# Extract largest biconnected component

What particularly puzzles me: Using my example graph I nowhere see the right answer in the gt output:

edgelist = np.array([[ 0, 1], [ 0, 3], [ 0, 5], [ 0, 9], [ 1, 2], [ 1, 4], [ 1, 5], [ 1, 8], [ 1, 16], [ 1, 17], [ 1, 23], [ 3, 5], [ 3, 19], [ 5, 6], [ 5, 9], [ 5, 11], [ 5, 13], [ 6, 7], [ 6, 10], [ 8, 12], [ 8, 21], [ 9, 15], [ 9, 22], [11, 13], [13, 14], [13, 21], [15, 20], [15, 24], [17, 18]])
edgeweights = np.array([2, 2, 1, 1, 1, 1, 2, 2, 1, 1, 1, 1, 1, 1, 3, 2, 1, 1, 1, 1, 2, 1, 1, 1, 1, 1, 1, 1, 1])
G = Graph(directed=False)
G.add_edge_list(edgelist)
weight = G.new_edge_property('int')
weight.a = edgeweights
graph_draw(G, edge_pen_width=weight, vertex_text=G.vertex_index, output_size=(300, 300))

Visual inspection shows that the largest bicomponent is the set of 9 vertices {0, 1, 3, 5, 8, 9, 11, 13, 21}.

bicomp, articulation, nc = label_biconnected_components(G, eprop=weight)
print(bicomp.a)

[16 16 16 16 0 1 16 16 12 14 15 16 11 4 16 16 16 2 3 10 16 7 8 16 9 16 5 6 13]

print(articulation.a)

[0 1 0 1 0 1 1 0 1 1 0 0 0 1 0 1 0 1 0 0 0 0 0 0 0]

nc

array([ 1, 1, 1, 1, 1, 1, 1, 1, 1, 1, 1, 1, 1, 1, 1, 1, 13], dtype=uint64)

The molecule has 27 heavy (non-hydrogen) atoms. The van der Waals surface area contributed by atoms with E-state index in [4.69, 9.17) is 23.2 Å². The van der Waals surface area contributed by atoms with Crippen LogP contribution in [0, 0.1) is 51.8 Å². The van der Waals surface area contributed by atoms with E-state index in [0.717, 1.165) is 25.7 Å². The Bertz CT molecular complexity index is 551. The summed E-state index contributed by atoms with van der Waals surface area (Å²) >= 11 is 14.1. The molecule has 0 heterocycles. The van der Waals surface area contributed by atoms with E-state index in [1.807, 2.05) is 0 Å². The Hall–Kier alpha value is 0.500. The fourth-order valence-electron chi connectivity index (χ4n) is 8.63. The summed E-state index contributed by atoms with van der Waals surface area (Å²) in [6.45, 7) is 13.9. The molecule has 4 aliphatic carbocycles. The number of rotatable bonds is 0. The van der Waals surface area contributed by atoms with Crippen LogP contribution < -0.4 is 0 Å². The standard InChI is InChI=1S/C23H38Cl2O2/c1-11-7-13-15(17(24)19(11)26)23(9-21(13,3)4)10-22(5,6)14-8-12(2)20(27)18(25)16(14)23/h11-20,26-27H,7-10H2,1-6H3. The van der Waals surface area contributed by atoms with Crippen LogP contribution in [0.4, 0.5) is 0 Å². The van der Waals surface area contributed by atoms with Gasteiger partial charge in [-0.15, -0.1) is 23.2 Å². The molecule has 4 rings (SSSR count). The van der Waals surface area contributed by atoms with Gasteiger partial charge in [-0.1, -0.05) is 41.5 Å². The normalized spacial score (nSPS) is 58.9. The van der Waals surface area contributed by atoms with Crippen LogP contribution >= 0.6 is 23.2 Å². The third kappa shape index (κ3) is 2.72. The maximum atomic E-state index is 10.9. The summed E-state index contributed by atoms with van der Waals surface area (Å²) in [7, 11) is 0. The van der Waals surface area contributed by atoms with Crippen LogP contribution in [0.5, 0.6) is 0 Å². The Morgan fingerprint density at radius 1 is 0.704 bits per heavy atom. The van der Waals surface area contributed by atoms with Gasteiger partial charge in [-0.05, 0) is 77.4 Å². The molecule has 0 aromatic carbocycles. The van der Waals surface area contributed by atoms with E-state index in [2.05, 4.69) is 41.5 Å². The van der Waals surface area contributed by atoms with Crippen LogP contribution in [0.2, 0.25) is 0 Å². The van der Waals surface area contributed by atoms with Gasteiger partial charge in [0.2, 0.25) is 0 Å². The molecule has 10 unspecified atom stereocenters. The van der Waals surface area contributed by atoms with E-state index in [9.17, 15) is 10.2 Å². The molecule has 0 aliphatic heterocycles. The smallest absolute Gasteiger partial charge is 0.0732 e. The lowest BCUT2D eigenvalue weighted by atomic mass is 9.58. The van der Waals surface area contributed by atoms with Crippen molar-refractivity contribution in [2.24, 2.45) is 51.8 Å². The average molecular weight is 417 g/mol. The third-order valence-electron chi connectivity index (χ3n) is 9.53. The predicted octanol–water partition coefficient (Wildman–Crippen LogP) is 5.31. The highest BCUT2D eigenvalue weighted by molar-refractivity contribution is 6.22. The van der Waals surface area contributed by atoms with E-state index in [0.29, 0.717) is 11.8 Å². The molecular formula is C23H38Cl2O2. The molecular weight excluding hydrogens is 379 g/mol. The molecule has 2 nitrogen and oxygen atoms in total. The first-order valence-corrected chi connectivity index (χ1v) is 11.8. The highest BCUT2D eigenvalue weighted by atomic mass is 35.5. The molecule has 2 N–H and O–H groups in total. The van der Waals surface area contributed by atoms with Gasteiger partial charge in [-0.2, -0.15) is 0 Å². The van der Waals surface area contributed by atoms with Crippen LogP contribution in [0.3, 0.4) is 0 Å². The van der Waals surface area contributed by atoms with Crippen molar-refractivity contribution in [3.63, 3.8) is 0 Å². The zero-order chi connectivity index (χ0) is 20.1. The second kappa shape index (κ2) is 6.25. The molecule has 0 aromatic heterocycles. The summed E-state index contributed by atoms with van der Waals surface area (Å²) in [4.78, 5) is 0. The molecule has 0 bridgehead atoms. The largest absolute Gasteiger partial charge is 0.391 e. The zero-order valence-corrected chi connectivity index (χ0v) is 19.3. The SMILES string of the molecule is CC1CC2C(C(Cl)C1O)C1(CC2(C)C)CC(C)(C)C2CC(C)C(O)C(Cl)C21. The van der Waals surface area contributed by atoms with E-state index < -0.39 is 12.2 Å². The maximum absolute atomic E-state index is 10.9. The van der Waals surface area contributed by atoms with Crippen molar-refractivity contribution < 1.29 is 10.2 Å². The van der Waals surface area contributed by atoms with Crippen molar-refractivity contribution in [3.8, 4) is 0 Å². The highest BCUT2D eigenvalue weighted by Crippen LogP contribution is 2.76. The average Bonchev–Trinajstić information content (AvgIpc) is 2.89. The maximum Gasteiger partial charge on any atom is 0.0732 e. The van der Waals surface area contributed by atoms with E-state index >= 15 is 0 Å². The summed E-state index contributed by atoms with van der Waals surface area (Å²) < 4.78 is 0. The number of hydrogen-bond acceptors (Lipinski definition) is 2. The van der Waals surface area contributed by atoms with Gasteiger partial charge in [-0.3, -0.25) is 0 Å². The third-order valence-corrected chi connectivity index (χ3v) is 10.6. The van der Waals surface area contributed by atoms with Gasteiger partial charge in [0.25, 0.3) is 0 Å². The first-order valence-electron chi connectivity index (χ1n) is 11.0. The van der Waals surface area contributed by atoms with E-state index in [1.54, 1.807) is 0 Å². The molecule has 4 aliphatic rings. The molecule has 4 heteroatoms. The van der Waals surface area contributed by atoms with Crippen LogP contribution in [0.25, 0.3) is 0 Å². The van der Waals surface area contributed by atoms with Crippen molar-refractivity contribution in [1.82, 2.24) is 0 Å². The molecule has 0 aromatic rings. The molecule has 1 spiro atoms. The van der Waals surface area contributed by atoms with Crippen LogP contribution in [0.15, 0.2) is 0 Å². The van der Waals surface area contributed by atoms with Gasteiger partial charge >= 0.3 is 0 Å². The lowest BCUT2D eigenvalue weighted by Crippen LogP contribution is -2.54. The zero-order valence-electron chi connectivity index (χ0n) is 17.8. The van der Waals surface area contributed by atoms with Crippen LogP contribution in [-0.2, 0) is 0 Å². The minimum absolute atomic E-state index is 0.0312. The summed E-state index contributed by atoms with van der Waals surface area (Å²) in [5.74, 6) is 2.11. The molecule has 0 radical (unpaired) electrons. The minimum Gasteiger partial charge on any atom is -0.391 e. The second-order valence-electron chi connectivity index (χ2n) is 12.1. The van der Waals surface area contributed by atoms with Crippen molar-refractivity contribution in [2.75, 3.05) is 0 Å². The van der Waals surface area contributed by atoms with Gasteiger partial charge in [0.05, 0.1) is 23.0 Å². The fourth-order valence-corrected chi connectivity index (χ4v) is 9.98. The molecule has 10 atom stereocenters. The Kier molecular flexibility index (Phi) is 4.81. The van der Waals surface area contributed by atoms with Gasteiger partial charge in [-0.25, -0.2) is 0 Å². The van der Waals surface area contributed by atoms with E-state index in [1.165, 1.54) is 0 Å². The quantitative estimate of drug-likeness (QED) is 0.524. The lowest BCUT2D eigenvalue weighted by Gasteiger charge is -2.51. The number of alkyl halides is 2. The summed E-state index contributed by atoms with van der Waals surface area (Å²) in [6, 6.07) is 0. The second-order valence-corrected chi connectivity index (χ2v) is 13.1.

How do I recover the largest component?

Also, my example is a weighted graph, but the method is agnostic of edge weights. So what can eprop be used for?

Best wishes

Haiko

attachment.html (10.9 KB)

bicomp, articulation, nc = label_biconnected_components(G, eprop=weight)

Read the documentation carefully. The `eprop` parameter is used to specify
the _output_ property map where the labels will be stored. This is only
there if you want to re-use a property map, instead of creating a new one.
It has nothing to do with weights.

print(bicomp.a)

[16 16 16 16 0 1 16 16 12 14 15 16 11 4 16 16 16 2 3 10 16 7 8 16 9 16 5 6 13]

print(articulation.a)

[0 1 0 1 0 1 1 0 1 1 0 0 0 1 0 1 0 1 0 0 0 0 0 0 0]

nc

array([ 1, 1, 1, 1, 1, 1, 1, 1, 1, 1, 1, 1, 1, 1, 1, 1, 13], dtype=uint64)

How do I recover the largest component?

It seems the label 16 occurs most often. Just extract the vertices with
edges labeled 16.

Best,
Tiago